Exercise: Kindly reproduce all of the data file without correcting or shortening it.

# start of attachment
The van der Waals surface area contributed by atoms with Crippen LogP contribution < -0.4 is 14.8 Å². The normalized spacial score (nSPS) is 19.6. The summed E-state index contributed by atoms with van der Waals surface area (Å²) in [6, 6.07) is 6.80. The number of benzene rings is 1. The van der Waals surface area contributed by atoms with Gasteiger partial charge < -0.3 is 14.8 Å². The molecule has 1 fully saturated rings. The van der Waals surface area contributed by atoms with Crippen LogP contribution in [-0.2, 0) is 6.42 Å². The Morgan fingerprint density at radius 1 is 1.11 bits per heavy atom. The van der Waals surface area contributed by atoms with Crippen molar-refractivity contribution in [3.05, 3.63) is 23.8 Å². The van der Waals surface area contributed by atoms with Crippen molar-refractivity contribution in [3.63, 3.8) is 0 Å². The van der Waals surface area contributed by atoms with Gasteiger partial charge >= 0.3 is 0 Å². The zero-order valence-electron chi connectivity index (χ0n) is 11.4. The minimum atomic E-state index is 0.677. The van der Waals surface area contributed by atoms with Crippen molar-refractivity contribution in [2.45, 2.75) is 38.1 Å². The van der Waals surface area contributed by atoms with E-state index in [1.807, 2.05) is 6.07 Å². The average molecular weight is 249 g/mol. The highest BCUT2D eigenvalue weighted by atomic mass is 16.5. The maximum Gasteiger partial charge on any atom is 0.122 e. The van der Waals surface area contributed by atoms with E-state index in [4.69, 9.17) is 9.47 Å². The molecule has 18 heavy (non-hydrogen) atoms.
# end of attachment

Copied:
The van der Waals surface area contributed by atoms with Crippen LogP contribution < -0.4 is 14.8 Å². The normalized spacial score (nSPS) is 19.6. The summed E-state index contributed by atoms with van der Waals surface area (Å²) in [6, 6.07) is 6.80. The number of benzene rings is 1. The van der Waals surface area contributed by atoms with Gasteiger partial charge < -0.3 is 14.8 Å². The molecule has 1 fully saturated rings. The van der Waals surface area contributed by atoms with Crippen LogP contribution in [-0.2, 0) is 6.42 Å². The Morgan fingerprint density at radius 1 is 1.11 bits per heavy atom. The van der Waals surface area contributed by atoms with Crippen molar-refractivity contribution in [3.05, 3.63) is 23.8 Å². The van der Waals surface area contributed by atoms with Crippen molar-refractivity contribution in [3.63, 3.8) is 0 Å². The van der Waals surface area contributed by atoms with Gasteiger partial charge >= 0.3 is 0 Å². The zero-order valence-electron chi connectivity index (χ0n) is 11.4. The minimum atomic E-state index is 0.677. The van der Waals surface area contributed by atoms with Crippen molar-refractivity contribution in [2.45, 2.75) is 38.1 Å². The van der Waals surface area contributed by atoms with E-state index in [1.807, 2.05) is 6.07 Å². The average molecular weight is 249 g/mol. The highest BCUT2D eigenvalue weighted by atomic mass is 16.5. The maximum Gasteiger partial charge on any atom is 0.122 e. The van der Waals surface area contributed by atoms with E-state index in [4.69, 9.17) is 9.47 Å². The molecule has 18 heavy (non-hydrogen) atoms.